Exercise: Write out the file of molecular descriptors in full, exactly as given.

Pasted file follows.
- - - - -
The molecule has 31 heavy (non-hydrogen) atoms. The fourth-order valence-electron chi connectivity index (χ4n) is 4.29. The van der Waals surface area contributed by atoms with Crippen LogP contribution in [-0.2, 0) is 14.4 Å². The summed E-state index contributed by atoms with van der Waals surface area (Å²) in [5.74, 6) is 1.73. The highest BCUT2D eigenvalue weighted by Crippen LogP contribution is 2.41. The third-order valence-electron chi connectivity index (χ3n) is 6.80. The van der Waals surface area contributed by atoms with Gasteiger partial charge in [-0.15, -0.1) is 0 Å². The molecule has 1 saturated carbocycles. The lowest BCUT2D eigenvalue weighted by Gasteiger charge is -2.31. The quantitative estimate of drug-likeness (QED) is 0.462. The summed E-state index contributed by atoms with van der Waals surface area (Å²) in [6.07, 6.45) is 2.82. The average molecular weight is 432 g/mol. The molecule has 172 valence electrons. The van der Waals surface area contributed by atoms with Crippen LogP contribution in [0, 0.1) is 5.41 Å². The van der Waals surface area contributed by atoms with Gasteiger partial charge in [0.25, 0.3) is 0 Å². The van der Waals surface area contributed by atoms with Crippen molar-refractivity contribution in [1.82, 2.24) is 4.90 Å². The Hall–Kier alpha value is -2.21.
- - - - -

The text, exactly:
The molecule has 31 heavy (non-hydrogen) atoms. The fourth-order valence-electron chi connectivity index (χ4n) is 4.29. The van der Waals surface area contributed by atoms with Crippen LogP contribution in [-0.2, 0) is 14.4 Å². The summed E-state index contributed by atoms with van der Waals surface area (Å²) in [5.74, 6) is 1.73. The highest BCUT2D eigenvalue weighted by Crippen LogP contribution is 2.41. The third-order valence-electron chi connectivity index (χ3n) is 6.80. The van der Waals surface area contributed by atoms with Gasteiger partial charge in [-0.15, -0.1) is 0 Å². The molecule has 1 saturated carbocycles. The lowest BCUT2D eigenvalue weighted by Gasteiger charge is -2.31. The quantitative estimate of drug-likeness (QED) is 0.462. The summed E-state index contributed by atoms with van der Waals surface area (Å²) in [6.07, 6.45) is 2.82. The average molecular weight is 432 g/mol. The molecule has 172 valence electrons. The van der Waals surface area contributed by atoms with Crippen LogP contribution in [0, 0.1) is 5.41 Å². The van der Waals surface area contributed by atoms with Gasteiger partial charge in [0.25, 0.3) is 0 Å². The van der Waals surface area contributed by atoms with Crippen molar-refractivity contribution in [1.82, 2.24) is 4.90 Å². The Hall–Kier alpha value is -2.21.